That said, don’t dismiss your broadband provider out of hand in favor of the players we outlined above. Most broadband VoIP providers have their services (and rented equipment, naturally) well integrated into their overall offerings, which means that you get a one-stop shop for both data and voice. Solutions are often easy to implement because the cable installer will set up your VoIP for you, and you usually don’t have to make any challenging hardware decisions.
A few years back, my octogenarian Dad refused to use a smartphone and wanted wired telephony. But POTS was no longer available in his area. I made one call to his local cable provider and the installer showed up, set it up, and taught him how to use it. It was about the easiest network install ever, and by far the easiest network install for my dad. Whether you’re looking for residential VoIP just for personal use, residential VoIP extended for a new work-at-home life, or business VoIP, give your already-embedded provider a fair look.
This one took a little creativity. I haven’t touched an RJ-11 jack in six years or so. That said, I did a whole lot of VoIP setup back in the day, and I worked with a number of the vendors listed here. To expand on that list, I reached out to telecommunications managers I know and asked them for their recommendation. Most of them had also left VoIP in the deep dark past and were spending their time dealing with mobile device management issues and app deployment.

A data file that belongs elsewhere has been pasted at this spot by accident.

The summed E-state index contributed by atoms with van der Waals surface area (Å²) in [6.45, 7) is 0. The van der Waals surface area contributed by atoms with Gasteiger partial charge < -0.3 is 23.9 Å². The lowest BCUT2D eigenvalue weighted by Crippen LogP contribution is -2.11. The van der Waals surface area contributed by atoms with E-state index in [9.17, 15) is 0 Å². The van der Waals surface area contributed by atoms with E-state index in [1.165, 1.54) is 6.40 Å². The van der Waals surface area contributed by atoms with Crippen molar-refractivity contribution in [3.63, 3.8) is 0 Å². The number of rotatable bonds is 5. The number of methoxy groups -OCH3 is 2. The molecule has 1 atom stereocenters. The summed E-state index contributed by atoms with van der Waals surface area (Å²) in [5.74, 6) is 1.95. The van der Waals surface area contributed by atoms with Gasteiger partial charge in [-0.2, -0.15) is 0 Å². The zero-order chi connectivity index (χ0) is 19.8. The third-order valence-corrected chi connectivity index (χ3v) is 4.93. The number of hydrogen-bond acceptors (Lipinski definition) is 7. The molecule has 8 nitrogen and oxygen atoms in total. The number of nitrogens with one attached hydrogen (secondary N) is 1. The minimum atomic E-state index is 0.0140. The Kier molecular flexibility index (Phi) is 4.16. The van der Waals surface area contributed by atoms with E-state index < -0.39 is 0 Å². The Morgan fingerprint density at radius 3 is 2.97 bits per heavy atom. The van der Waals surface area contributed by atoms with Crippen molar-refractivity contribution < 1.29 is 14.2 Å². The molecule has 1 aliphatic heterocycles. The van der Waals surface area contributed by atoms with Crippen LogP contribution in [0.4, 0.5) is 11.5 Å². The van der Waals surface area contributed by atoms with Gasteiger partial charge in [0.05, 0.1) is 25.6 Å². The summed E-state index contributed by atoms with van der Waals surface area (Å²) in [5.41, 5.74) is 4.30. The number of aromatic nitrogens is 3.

But some of them still had old-school customers, old-school managers, or old-school business practices that benefited more from a unified phone system than a wide scattering of tweaked up smartphones. The companies listed here are mostly derived from their recommendations.
I want to mention one such company — although I won’t mention them by name. This company got an honorable mention from a few of the professionals I talked to, but some of the details were hazy. I reached out via the company’s pop-up chat box and was pleased to reach a human rather than a bot. Five minutes later, after trying to get details on the company’s competitive advantages, I was asked “Do you need VOIP services or not?” The agent got ruder from that point on. So that company is getting no mention here at all.
And this is a lesson to companies: Be careful if you offer a chat option on your website. If your agents are unpleasant, you might lose opportunities. I just pulled a company out of a “best of 2020” list because their operator was impatient and rude — and therefore not qualified to be considered “best of” anything.
How to choose
The single most important thing to do is identify your needs clearly. Do you need extension forwarding? Do you need voicemail? Do you need a human attendant or will an automated attendant do? What apps do you need to integrate into? Make a full laundry list of requirements and desirables. Then start shopping the list.